"CVS Caremark's purpose is helping people on their path to better health and every action that we take and decision we make is viewed through the filter of this purpose. It guides everything we do," Brennan adds.

The CVS decision on cigarettes drew immediate praise from the wellness community. "I think it sets a new bar for retail pharmacy in redefining the pharmacy's role in health and in the community," says health economist Jane Sarasohn-Kahn, a strong advocate of applying technology to help people navigate the healthcare system and live healthier lives.

It also has put pressure on competitors. Target gave up selling cigarettes years ago, but smokes remain at the front of tens of thousands of stores that also have pharmacies.

For its part, Walgreens is playing up its role in helping people quit smoking. Deerfield, Ill.-based Walgreens said in January it would work with pharmaceutical giant GlaxoSmithKline on an online smoking cessation program called Sponsorship to Quit. GSK markets Nicorette nicotine gum and NicoDerm CQ transdermal patches in the U.S.

"Over the past year alone, Walgreens has conducted innovative, broad-based, in-store smoking cessation campaigns, including the free, online quit-smoking program ( launched earlier this year that incorporates social engagement as a support lever and allows tobacco users to personalize their program with customized tools.  We will continue to seek additional ways to help people quit for good," Walgreens says in a statement.

Since 2011, the chain has been calling its customer experience "Well at Walgreens." Since then, Walgreens has rebranded some of its private-label medications and health products with the same name and is starting to feature the tagline around its pharmacy counters and walk-in clinics.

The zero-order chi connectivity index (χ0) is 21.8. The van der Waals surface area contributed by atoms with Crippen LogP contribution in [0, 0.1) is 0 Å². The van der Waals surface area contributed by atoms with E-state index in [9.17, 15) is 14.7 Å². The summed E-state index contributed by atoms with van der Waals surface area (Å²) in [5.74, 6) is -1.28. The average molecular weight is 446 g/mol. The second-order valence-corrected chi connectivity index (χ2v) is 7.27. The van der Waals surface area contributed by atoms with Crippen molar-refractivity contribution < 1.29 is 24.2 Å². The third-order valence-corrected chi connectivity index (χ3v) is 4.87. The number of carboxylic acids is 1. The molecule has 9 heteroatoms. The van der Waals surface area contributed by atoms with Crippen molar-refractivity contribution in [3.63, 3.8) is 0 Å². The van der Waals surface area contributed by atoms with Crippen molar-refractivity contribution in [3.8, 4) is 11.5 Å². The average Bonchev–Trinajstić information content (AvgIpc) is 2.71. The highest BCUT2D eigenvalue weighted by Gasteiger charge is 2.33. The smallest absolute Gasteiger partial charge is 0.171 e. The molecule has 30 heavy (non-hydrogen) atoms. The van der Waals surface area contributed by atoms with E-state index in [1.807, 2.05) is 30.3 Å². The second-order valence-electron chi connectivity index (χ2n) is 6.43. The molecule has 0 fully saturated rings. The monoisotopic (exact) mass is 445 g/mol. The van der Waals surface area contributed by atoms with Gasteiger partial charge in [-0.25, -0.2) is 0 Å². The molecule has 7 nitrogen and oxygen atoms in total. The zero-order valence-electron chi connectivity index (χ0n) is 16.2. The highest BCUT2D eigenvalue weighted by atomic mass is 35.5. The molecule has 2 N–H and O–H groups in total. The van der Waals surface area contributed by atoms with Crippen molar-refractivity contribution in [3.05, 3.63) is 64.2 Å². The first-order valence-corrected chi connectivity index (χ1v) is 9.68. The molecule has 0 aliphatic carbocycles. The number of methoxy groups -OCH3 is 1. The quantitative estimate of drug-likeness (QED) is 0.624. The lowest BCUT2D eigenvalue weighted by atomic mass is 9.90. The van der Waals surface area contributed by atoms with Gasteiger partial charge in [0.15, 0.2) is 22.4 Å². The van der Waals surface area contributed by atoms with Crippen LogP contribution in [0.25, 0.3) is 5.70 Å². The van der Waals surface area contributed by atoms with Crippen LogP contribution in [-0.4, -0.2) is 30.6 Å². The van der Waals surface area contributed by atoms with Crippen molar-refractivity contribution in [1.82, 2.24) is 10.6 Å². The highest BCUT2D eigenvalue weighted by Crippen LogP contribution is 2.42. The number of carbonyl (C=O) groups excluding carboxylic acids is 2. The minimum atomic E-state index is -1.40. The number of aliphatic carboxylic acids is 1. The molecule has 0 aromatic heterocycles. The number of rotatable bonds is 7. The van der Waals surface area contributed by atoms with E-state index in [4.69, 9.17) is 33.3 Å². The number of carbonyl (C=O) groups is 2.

The company has pledged to donate $100 million through January 2015 to prevention of heart disease, cancer, diabetes and other common ailments, an initiative called the Walgreens Way to Well Commitment.

Walgreens spokeswoman Markeisha Marshall provided a list of why the company says "well" is "more than a tagline element":

  • Pharmacists offer medication review and medication therapy management services to help customers stay on their drug regimens and improve health outcomes;
  • Walgreens claims to be the largest retail provider of flu shots in the U.S., and offers 17 different immunizations to consumers in 40 states;
  • Basic testing of cholesterol, blood glucose and body composition;
  • Disease management for hypertension, diabetes and other common chronic ailments;
  • The more than 400 Walgreens Healthcare Clinic locations, while half the number that CVS has, is the second largest network of convenience clinics in the country.

Marshall highlights the new "Well Experience" in new and redesigned stores—now numbering about 500 but growing by the month—that is "tailored to meet healthcare needs of the community by  creating greater access to pharmacists and more patient consultations to help improve medication adherence and outcomes." She also says that Walgreens is the only major pharmacy chain to form accountable care organizations with physician practices, hospitals and health systems, though the new Rite Aid Health Alliance program, announced March 10, should change that.
As Walgreens renovates its stores to feature this Well Experience, fresh foods, including fruits and vegetables, are starting to appear closer to the entrance and to the checkout counters. This is an important move, according to Sarasohn-Kahn. "I think Walgreens has been ahead of CVS in developing a strong health and wellness presence," she says.

Many of the other recent moves illustrate how retail pharmacies are linking with other healthcare entities through IT and data exchange. As with hospitals and physicians striving for meaningful use of EHRs, pharmacies are at different stages of progress, illustrated by their embrace of Blue Button and Blue Button Plus standards as well as their own EHR projects.

"Rite Aid, through its MyPharmacy online portal, currently provides its customers with electronic access to their own prescription history, tools to better manage their prescriptions and medication management reminders via phone, email or text message," says an e-mailed statement from spokeswoman Kristin Kellum. "Rite Aid has committed to improving patient engagement and empowerment through expanded access to their own health data and an evolving set of online service capabilities." That is the exact wording shared by the White House on behalf of Rite Aid.